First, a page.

Re: tc-list The ultimate goal of textual criticism
- On 9/5/99, Dave Washburn wrote:
>Bob Waltz wrote:Actually, we can in some instances. If a manuscript is a single-quire
> > First off, let's please distinguish between gospels and Paul. The gospels
> > were clearly intended for publication; even if only one or two copies
> > were made of AMk, the hope was still that it would be disseminated.
> > And the Gospels *did* achieve independent circulation. P66 contained
> > only John. P75 contained only Luke and John. It is likely that many of
> > the other gospel papyri contained only one gospel.
>Since both are codices and somewhat fragmentary, I'm not sure we
>can say with absolute confidence that these gospels are all the
>actual codices ever contained.
codex, we know pretty well how long it is. That's how we calculate,
e.g., that P46 could not have contained the Pastoral Epistles.
Now that calculation may be off, since the scribe could have
mis-estimated slightly the number of sheets needed to transcribe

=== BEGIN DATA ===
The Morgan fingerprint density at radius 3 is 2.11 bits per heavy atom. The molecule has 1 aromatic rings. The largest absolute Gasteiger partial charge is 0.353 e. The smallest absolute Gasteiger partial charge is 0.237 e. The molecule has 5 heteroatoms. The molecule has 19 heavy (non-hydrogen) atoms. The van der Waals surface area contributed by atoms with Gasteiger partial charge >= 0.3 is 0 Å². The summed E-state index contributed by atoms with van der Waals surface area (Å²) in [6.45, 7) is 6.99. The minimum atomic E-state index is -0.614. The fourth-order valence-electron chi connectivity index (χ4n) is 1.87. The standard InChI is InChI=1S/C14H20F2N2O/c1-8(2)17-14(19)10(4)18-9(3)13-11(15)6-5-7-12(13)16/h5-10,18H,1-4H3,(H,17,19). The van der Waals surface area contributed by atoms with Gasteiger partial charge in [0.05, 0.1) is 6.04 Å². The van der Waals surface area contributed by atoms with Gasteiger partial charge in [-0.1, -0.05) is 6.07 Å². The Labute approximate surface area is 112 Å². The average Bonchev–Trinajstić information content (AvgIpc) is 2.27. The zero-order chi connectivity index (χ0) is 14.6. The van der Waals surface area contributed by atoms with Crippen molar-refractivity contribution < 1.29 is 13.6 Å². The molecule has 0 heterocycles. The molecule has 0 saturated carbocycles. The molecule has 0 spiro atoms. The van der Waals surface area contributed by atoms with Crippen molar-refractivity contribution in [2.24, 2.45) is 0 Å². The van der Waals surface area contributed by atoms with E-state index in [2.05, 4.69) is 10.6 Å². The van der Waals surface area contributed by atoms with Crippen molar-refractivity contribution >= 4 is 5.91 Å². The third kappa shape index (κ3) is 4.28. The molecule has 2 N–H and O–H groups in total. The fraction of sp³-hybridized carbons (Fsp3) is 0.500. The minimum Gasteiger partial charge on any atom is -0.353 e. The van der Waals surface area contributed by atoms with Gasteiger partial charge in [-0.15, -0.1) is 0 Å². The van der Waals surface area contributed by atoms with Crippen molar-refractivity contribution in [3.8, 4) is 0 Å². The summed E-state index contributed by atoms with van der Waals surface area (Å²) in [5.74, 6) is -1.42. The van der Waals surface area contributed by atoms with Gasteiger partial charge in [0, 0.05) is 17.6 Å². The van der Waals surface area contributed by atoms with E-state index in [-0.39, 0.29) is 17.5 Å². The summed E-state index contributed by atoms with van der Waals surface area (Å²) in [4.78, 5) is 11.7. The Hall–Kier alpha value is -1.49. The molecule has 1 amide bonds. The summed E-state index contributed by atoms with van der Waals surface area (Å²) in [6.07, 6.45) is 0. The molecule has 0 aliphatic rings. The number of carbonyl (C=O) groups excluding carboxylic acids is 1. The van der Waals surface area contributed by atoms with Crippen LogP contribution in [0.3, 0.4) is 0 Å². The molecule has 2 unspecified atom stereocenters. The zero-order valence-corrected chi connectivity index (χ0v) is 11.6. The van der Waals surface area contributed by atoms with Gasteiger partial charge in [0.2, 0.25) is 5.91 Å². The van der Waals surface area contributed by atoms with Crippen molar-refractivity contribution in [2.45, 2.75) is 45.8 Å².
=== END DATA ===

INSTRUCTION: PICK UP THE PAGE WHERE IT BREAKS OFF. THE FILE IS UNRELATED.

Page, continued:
a copy of Paul. But a scribe could hardly mis-estimate so badly
as to want papyrus for four gospels, but only pull the number
of sheets for one gospel. :-)
And at least some of the gospel papyri are single-quire codices.
(I'd have to look up which ones, but there are some.) So they
can only have contained so many gospels.
>True, it is possible that somePresumably the cost of writing. But of course we don't know.
>manuscripts only contained one or two gospels; the question then
But it is also noteworthy that there are lots of papyri of John
and almost none, save P45, of Mark. This is secondary evidence
that the papyri were mostly one-or two-gospel editions. And it
hints at the reason: John was treasured more than Mark (the
situation is less clear for Matthew and Luke, which are
well-enough represented that there may have been as many
copies as there were of John).
> > In Paul, the situation is completely different. The documents wereYou're right that it wasn't cut and dried. But I would maintain
> > for public use, yes, but had a particular destination. They weren't
> > intended for actual *publication.* It wasn't until they were collected
> > that an actual public edition seems to have been contemplated. To